<aspectTerm term="steak" polarity="positive" from="49" to="54"/>
                    <aspectTerm term="pasta" polarity="positive" from="82" to="87"/>
                    <aspectCategory category="food" polarity="positive"/>


The possible values of the polarity field are: “positive”, “negative”, “conflict”, “neutral”. The possible values of the category field are: “food”, “service”, “price”, “ambience”, “anecdotes/miscellaneous”.


The following example illustrates the format of the annotated sentences of the laptops dataset. The format is the same as in the restaurant datasets, with the only exception that there are no annotations for aspect categories. Notice that we annotate only aspect terms naming particular aspects (e.g., “everything about it” does not name a particular aspect).


<sentence id="353">
          <text>From the build quality to the performance, everything about it has been sub-par from what I would have expected from Apple.</text>
                    <aspectTerm term="build quality" polarity="negative" from="9" to="22"/>
                    <aspectTerm term="performance" polarity="negative" from="30" to="41"/>


In the sentences of both datasets, there is an <aspectTerm … /> element for each occurrence of an aspect term. For example, if the previous sentence contained two occurrences of the aspect term “performance”, there would be two <aspectTerm … /> elements, which would be identical if both occurrences had negative polarity. If a sentence has no aspect terms, there is no <aspectTerms> … </aspectTerms> element in its annotations, and similarly for the aspect categories in the restaurants dataset.


Please, note that:

  1. Any quote within an aspect term (e.g., "sales" team) has been replaced with &quot; (the text and the offsets remain the same), e.g., <aspectTerm term="&quot;sales&quot; team" .../>.
  2. The sentences may contain spelling mistakes. The identified aspect terms should be returned as they appear in the sentences, even if misspelled (e.g., "warranty" as "warrenty").
  3. For each aspect term of the training data we include two attributes ("from and "to") that indicate its start and end offset in the text (e.g., <aspectTerm term="staff" polarity="negative" from="8" to="13"/>).


Details of the evaluation measures will become available in due time.

All participating teams have been provided with annotated training data (sentences from the two datasets) in the format discussed above, to train their systems. During the SemEval evaluation phase, unlabeled test data will be provided. Similar to previous SemEval Sentiment Analysis tasks, each team may submit two runs:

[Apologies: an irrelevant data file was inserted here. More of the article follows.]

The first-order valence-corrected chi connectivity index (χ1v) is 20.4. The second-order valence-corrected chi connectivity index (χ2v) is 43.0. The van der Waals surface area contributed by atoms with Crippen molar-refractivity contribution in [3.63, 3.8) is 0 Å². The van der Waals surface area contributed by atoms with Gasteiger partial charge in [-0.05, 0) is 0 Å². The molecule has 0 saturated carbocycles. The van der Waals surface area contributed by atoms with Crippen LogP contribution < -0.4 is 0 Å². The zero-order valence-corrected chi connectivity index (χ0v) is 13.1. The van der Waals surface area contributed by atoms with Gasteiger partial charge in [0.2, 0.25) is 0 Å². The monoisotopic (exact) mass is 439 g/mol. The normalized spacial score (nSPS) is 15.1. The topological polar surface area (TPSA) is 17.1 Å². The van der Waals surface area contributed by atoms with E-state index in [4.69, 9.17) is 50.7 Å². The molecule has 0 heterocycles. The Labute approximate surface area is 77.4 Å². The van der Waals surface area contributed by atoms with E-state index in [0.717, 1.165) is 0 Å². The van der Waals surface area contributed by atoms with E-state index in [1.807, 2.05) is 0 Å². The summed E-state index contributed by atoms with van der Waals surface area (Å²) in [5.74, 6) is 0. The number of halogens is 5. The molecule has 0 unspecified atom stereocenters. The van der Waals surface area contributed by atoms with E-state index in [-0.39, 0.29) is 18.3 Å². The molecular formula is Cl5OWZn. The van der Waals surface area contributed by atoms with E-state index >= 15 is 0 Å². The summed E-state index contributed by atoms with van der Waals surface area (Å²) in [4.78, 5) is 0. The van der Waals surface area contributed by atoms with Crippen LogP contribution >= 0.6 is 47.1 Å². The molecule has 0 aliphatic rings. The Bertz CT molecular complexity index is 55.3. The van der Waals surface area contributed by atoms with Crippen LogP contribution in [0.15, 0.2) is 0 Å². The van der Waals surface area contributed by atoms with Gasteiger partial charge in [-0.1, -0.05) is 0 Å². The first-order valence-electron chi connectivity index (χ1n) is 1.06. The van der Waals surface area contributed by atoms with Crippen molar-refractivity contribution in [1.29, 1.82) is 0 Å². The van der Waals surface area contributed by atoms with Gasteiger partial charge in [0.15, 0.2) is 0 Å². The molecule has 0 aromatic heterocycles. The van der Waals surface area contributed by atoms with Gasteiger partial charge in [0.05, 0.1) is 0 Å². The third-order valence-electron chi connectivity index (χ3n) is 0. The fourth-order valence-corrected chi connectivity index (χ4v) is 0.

• Constrained - using only the provided training data and other resources, such as lexicons
  • Unconstrained - using additional data for training. Teams will be asked to report what resources they used for each submitted run.


G. Ganu, N. Elhadad, and A. Marian, “Beyond the stars: Improving rating predictions using review text content”. Proceedings of the 12th International Workshop on the Web and Databases, Providence, Rhode Island, 2009.
M. Hu and B. Liu, “Mining and summarizing customer reviews”. Proceedings of the 10th KDD, pp. 168–177, Seattle, WA, 2004.
S.-M. Kim and E. Hovy, “Extracting opinions, opinion holders, and topics expressed in online news media text”. Proceedings of the Workshop on Sentiment and Subjectivity in Text, pp. 1– 8, Sydney, Australia, 2006.
B. Liu, Sentiment Analysis and Opinion Mining. Synthesis Lectures on Human Language Technologies. Morgan & Claypool, 2012.
S. Moghaddam and M. Ester, “Opinion digger: an unsupervised opinion miner from unstructured product reviews”. Proceedings of the 19th CIKM, pp. 1825–1828, Toronto, ON, 2010.
M. Tsytsarau and T. Palpanas. “Survey on mining subjective data on the web”. Data Mining and Knowledge Discovery, 24(3):478–514, 2012.
Z. Zhai, B. Liu, H. Xu, and P. Jia. “Clustering product features for opinion mining”.  Proceedings of the 4th International Conference of WSDM, pp. 347–354, Hong Kong, 2011.
S. Brody and N. Elhadad. “An unsupervised aspect-sentiment model for online reviews”. Proceedings of NAACL, pages 804–812, Los Angeles, CA, 2010.

Contact Info


email: semeval-absa@googlegroups.com

Other Info


  • Official results
  • Submission guidelines are available!
  • Baselines, evaluation and validation code are available!
  • Annotation guidelines are available
  • Train data with minor corrections are now available
  • Train data released!
  • Join our Google group!
  • Trial data released!